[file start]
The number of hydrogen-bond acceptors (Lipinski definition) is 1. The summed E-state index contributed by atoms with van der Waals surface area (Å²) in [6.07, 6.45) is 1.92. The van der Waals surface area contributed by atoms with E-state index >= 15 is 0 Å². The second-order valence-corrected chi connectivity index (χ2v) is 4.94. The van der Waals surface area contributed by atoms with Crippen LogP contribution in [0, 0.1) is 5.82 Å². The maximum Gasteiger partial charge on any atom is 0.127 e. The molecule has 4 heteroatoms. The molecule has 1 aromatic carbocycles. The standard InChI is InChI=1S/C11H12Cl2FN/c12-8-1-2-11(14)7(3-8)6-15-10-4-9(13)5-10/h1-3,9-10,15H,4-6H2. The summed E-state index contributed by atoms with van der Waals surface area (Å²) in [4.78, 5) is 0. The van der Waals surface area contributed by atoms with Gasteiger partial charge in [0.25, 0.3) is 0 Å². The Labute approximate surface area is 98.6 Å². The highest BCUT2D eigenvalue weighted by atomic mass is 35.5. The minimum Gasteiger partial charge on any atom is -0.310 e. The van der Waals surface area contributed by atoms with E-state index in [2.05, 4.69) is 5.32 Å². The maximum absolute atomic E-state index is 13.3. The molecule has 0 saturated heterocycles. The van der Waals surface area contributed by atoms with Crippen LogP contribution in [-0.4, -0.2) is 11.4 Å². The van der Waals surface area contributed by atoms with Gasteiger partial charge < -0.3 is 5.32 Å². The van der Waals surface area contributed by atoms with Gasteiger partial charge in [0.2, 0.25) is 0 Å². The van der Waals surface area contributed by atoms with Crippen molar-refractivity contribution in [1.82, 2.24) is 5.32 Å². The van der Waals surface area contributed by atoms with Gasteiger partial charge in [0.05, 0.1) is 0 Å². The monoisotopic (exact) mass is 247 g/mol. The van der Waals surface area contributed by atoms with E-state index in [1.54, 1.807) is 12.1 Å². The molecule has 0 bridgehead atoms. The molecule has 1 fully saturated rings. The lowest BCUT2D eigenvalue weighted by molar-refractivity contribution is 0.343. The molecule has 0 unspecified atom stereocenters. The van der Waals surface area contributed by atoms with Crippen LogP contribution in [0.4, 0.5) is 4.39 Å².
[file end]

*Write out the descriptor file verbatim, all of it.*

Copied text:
The number of hydrogen-bond acceptors (Lipinski definition) is 1. The summed E-state index contributed by atoms with van der Waals surface area (Å²) in [6.07, 6.45) is 1.92. The van der Waals surface area contributed by atoms with E-state index >= 15 is 0 Å². The second-order valence-corrected chi connectivity index (χ2v) is 4.94. The van der Waals surface area contributed by atoms with Crippen LogP contribution in [0, 0.1) is 5.82 Å². The maximum Gasteiger partial charge on any atom is 0.127 e. The molecule has 4 heteroatoms. The molecule has 1 aromatic carbocycles. The standard InChI is InChI=1S/C11H12Cl2FN/c12-8-1-2-11(14)7(3-8)6-15-10-4-9(13)5-10/h1-3,9-10,15H,4-6H2. The summed E-state index contributed by atoms with van der Waals surface area (Å²) in [4.78, 5) is 0. The van der Waals surface area contributed by atoms with Gasteiger partial charge in [0.25, 0.3) is 0 Å². The Labute approximate surface area is 98.6 Å². The highest BCUT2D eigenvalue weighted by atomic mass is 35.5. The minimum Gasteiger partial charge on any atom is -0.310 e. The van der Waals surface area contributed by atoms with E-state index in [2.05, 4.69) is 5.32 Å². The maximum absolute atomic E-state index is 13.3. The molecule has 0 saturated heterocycles. The van der Waals surface area contributed by atoms with Crippen LogP contribution in [-0.4, -0.2) is 11.4 Å². The van der Waals surface area contributed by atoms with Gasteiger partial charge < -0.3 is 5.32 Å². The van der Waals surface area contributed by atoms with Gasteiger partial charge in [0.2, 0.25) is 0 Å². The van der Waals surface area contributed by atoms with Crippen molar-refractivity contribution in [1.82, 2.24) is 5.32 Å². The van der Waals surface area contributed by atoms with Gasteiger partial charge in [0.05, 0.1) is 0 Å². The monoisotopic (exact) mass is 247 g/mol. The van der Waals surface area contributed by atoms with E-state index in [1.54, 1.807) is 12.1 Å². The molecule has 0 bridgehead atoms. The molecule has 1 fully saturated rings. The lowest BCUT2D eigenvalue weighted by molar-refractivity contribution is 0.343. The molecule has 0 unspecified atom stereocenters. The van der Waals surface area contributed by atoms with Crippen LogP contribution in [0.4, 0.5) is 4.39 Å².